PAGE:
Adoption was something Derwin Penson and his wife Wendy considered only in passing a long time ago.
For about a quarter of a century, the couple enjoyed a marriage that included lots of fun together, travel and their work as stateside missionaries with Wycliffe Bible Translators USA in Florida.
“Then, one day, my husband turned on the television and saw this little girl crying out to her father; begging him to stop as he was beating a police officer nearly to death. She was crying stop and he said, ‘I’m sorry baby but I’m not going to jail.’ And, of course, he was going to jail and we thought, ‘who was her mother to leave her with this man and who was going to take care of her now?’” Penson said. “That just stayed with me.”
Later, Derwin Penson read an article about African-American children growing past the age of when most people are reluctant to adopt them.
So, they reached out to a friend who suggested they contact Community Based Care of Central Florida, an organization that provides an adoption training class.
“We thought that it was time for us to open up our home,” Wendy Penson said. “Everybody deserves a chance at life and when you take the class you do realize it’s not for everybody but everybody can help by giving, by mentoring and in other ways.”
The class the couple enrolled in was designed to weed out those who would not make good parents and to prepare those who would.
“There were so many of us there but on the first day they told us that many of us wouldn’t stick it out, we’d be gone,” Penson said. “I remember after the first break when everyone came back there were so many missing. They didn’t stick it out and we kept noticing each day, attendance dwindled.”
The Pensons would fist-bump each other each day for added encouragement as the intense twelve-week program involved homework and constant internal and external assessment, that included telling their life story, background checks, and examining relationships with family members and co-workers.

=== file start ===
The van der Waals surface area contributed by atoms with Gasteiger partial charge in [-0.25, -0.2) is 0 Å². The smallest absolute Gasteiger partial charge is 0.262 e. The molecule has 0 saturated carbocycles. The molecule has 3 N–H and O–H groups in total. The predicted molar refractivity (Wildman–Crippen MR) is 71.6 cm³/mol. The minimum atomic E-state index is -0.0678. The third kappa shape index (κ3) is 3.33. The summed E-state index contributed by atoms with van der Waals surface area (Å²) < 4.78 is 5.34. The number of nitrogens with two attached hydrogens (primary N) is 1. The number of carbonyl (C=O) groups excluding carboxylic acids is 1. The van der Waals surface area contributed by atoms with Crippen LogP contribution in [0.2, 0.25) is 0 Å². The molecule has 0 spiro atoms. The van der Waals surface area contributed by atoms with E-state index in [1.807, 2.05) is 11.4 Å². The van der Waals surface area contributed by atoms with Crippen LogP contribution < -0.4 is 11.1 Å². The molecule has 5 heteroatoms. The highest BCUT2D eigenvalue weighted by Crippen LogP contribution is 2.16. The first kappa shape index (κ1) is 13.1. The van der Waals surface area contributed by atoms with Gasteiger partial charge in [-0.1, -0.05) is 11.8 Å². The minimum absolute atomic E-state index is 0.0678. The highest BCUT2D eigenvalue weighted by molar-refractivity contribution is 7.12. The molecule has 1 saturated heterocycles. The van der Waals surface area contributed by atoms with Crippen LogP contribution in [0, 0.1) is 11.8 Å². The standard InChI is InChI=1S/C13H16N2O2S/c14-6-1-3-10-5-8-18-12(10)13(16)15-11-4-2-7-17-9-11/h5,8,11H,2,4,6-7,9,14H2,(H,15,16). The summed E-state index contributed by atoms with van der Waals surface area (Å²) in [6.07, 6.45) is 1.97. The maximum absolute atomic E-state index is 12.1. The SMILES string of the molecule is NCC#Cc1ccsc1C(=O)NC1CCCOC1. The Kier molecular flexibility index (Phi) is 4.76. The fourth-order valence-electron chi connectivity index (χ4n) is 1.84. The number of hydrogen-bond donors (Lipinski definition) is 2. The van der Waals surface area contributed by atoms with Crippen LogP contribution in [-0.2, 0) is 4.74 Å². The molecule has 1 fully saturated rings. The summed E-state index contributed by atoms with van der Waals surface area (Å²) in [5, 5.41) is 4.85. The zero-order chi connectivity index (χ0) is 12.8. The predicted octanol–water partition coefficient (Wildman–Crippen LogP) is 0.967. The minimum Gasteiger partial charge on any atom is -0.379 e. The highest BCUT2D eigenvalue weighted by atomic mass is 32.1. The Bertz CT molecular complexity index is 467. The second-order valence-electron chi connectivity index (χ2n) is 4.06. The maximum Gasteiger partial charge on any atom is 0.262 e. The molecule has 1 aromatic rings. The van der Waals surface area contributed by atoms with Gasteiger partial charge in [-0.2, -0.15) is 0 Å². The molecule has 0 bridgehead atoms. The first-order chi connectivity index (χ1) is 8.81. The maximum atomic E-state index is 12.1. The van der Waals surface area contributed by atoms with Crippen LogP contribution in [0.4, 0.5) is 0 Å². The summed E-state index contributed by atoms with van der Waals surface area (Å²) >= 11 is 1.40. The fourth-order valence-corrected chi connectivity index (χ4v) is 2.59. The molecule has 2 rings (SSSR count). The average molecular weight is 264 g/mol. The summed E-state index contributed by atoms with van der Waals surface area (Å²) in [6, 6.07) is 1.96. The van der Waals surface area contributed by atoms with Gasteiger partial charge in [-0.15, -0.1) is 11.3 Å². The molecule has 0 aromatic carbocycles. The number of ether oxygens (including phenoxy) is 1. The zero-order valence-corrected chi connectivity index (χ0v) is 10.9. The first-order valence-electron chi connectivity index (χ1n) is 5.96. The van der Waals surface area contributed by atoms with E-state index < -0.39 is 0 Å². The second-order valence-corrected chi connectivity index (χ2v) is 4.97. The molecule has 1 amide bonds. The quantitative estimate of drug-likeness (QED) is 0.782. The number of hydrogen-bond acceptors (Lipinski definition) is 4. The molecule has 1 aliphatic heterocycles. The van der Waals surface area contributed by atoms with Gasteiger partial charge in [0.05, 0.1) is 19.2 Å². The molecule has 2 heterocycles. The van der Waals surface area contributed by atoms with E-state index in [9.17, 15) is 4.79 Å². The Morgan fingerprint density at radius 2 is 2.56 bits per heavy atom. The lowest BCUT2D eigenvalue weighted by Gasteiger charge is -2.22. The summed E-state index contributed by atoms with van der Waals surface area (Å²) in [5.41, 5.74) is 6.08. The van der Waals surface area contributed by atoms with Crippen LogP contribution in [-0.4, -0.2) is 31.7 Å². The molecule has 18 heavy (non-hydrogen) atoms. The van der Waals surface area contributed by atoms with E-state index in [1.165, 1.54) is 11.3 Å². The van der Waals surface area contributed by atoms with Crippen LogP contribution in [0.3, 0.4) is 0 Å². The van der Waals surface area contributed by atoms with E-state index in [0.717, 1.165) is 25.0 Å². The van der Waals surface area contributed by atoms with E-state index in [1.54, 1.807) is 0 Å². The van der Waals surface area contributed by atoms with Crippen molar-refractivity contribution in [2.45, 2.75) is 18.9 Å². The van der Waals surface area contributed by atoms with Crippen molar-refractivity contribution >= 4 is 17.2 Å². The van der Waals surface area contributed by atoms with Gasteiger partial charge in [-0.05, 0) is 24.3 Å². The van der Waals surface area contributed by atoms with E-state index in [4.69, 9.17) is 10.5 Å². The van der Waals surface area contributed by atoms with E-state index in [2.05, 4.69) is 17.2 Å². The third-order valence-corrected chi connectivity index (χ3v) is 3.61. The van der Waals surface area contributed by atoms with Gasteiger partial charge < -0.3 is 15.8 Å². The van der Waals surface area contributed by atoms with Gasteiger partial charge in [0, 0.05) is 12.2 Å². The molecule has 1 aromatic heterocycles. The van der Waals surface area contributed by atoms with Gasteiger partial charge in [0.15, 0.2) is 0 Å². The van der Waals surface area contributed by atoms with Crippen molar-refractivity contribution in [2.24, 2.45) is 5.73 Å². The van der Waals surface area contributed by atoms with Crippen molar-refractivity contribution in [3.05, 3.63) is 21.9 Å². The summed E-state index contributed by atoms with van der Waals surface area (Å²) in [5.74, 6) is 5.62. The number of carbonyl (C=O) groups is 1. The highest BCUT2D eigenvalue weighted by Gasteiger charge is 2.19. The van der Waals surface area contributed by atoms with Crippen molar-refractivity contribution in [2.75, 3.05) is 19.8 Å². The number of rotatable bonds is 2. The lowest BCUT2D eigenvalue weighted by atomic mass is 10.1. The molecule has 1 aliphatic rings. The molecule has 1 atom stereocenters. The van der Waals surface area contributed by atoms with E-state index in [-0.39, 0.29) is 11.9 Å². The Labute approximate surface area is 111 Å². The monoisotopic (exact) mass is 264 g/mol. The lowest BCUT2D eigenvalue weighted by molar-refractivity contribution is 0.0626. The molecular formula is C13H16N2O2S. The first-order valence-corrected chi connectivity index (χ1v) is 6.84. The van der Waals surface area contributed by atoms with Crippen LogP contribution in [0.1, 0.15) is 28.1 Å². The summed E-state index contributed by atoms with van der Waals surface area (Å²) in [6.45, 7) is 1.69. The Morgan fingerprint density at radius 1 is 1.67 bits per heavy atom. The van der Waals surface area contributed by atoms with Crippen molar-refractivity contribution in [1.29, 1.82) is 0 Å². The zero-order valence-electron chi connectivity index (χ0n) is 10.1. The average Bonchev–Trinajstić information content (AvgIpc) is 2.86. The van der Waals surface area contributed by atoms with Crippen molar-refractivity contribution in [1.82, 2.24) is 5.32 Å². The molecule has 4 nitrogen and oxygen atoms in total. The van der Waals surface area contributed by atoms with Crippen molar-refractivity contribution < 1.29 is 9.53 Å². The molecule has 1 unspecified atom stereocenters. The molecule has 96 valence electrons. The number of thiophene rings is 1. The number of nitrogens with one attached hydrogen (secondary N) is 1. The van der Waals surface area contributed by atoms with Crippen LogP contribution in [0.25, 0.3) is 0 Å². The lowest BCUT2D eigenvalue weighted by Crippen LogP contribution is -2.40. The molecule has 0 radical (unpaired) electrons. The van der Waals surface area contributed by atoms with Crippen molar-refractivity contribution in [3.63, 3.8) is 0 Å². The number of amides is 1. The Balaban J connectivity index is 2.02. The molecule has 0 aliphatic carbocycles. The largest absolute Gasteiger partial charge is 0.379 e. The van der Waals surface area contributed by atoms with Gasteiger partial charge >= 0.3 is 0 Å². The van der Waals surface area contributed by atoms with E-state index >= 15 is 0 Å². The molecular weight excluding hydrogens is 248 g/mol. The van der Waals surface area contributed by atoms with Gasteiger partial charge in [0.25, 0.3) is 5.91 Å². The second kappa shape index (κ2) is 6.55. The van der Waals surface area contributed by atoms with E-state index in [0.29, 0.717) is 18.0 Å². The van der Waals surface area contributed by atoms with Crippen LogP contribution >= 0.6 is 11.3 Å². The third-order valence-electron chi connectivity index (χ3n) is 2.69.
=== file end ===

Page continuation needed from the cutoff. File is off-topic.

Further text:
“The classes are designed to assess how you’re living, what your lifestyle is, what your influences are, to determine your readiness,” Derwin Penson said.
The goals of foster care are to foster until a permanent home is found; to stabilize until an adopted or biological family is found, and again, to weed out those individuals who are not ready, according to Penson.
In February of 2015, the Pensons were approved by a family court judge to officially adopt and provide a permanent home for three children.
“People have been praying for us along this journey and for that, we are truly grateful,” Wendy Penson said, noting that the need to adopt children, particularly African-Americans is great.
Studies examined by the National Black Caucus of State Legislators reveal that African-American children who come into contact with the child welfare system are disproportionately represented in foster care, and are less likely than children of other racial and ethnic groups to move to permanent placement.
Further, African-American children account for 15 percent of the U.S. child population but as of September 2011, were 27 percent of the 400,540 children in foster care and have lower rates of adoption than those of other races and ethnicities.
“There are kids out there who will never get adopted who just want love and care. You don’t have to be superhuman. These kids just want a consistent place to live,” Penson said. “When you hear them speak, you realize they know what they’re missing and it breaks your heart. If everyone who ever thought about adoption would just explore it and pursue it we could probably get all of our children out of foster homes.”
For more information about adoption, visit: www.cbccfl.org, www.AdoptUSKids.com, or www.africanamericanadoptionsonline.